Let me be specific. I made up Ender's Game. It is what I made it to be. So if, in seeing its effect on the audience, I come to realize that a particular scene is not working, and that it is not working solely because of the use of a particular word, what kind of fool would I have to be to allow the dead me -- the me of 1984, who wrote that scene -- to prevail over the living me?

Even as the old obscenities dealing with sex and excrement were unleashed upon the public, new obscenities moved from the realm of the merely indecorous to the sinful. What f* and s* (and worse words) had once been, now n* has become. And, just as there were prudes who screamed in outrage and demanded that any work containing those old bad words must be banned, so we have a new group of prudes making identical demands about works containing the new bad word.

The prudes are always with us. They are wrong to impart deep moral meanings to words themselves, regardless of context: there is no word which does not have a context in which it is not only the best word, but the only word that is right and good. But they are right to this extent: that there are words which become charged with meaning that sparks and shocks the reader no matter what the context.

Such a word, today, is n*. In the scene just quoted, I had Ender using the word to wake Alai up to the fact that by calling Shen "slanty-eyed," Alai was being racist. A sort of tit-for-tat response: If you're going to call my East Asian friend "slanty-eyed," then you choose to live in the kind of world where you would be called "n*." Morally, this is clearly (to me, at least) a rejection of the kind of world where people call each other names based on superficial racial characteristics.

But, to show the scene and make it work, the word n* had to be used. Without it, there is no scene.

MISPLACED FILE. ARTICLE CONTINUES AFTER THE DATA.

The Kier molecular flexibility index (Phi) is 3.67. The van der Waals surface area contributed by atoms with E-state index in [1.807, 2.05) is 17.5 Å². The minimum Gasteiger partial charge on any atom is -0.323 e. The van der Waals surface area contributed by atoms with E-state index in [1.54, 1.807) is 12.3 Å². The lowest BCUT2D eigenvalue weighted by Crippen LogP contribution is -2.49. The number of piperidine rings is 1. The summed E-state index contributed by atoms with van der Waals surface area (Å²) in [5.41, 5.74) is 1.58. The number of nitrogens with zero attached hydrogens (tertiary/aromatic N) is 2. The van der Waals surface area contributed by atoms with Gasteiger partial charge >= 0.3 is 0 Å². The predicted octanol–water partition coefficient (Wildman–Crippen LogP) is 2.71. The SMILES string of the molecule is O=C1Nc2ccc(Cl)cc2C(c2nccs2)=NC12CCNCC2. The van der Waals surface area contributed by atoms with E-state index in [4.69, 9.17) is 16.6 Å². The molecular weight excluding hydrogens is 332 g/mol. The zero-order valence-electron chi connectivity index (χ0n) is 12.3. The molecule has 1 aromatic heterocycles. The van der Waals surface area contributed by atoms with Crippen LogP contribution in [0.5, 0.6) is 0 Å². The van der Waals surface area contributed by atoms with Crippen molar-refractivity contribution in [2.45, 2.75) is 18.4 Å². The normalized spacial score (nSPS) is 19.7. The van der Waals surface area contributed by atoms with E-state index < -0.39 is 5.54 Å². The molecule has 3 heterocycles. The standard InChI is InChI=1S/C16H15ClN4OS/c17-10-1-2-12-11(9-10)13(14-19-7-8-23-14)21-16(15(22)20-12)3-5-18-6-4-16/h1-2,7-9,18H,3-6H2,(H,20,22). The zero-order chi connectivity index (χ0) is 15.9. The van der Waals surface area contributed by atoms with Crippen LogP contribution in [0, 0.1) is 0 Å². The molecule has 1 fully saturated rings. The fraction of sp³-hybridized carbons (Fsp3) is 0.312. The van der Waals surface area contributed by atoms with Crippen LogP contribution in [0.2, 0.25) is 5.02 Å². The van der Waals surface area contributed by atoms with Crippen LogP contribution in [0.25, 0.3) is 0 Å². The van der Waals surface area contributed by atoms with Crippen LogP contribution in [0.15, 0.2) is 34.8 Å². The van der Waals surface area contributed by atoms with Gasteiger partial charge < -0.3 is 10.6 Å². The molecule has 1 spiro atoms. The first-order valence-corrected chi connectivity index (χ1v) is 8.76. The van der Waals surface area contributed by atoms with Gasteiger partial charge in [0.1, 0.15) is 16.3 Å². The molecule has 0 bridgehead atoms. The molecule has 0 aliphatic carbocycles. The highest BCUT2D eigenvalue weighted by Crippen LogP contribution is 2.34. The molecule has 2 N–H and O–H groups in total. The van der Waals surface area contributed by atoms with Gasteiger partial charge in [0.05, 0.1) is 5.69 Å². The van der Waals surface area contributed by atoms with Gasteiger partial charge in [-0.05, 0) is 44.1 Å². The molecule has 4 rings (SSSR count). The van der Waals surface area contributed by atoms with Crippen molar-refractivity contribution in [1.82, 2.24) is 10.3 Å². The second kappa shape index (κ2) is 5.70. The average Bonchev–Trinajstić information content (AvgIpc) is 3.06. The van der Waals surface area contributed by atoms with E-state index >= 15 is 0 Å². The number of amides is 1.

The trouble was, first, with the prudes. Despite the fact that, as with Huckleberry Finn, the word was being used in a work that opposed racism, the word was being treated as if it were an absolute. Denying that the word can ever have a context that makes its use morally right, the prudes would have Ender's Game banned from reading lists for young readers because of the mere presence of that word.

I could ignore the prudes -- I usually do -- but there was a worse problem. Because the word n* has been so thoroughly banned from public discourse (outside of Def Comedy Jam), almost all readers are shocked when they see the word. It stands out. It is as if, in the midst of hearing a play presented with normal speech, one word were suddenly screamed in a way quite inappropriate to the context. The audience, in such a case, is jarred, shocked, driven away from the scene that is going on before them, and forced to think about the one shouted word.

In other words, the presence of n* was causing readers to break free from the spell of the story. And so it had to be eliminated, for the sake of the purity of the experience of reading, just as surely as I also eliminate passages of language so pretty that it makes readers say, "Oh, how lovely," instead of concentrating on the onward-flowing tale.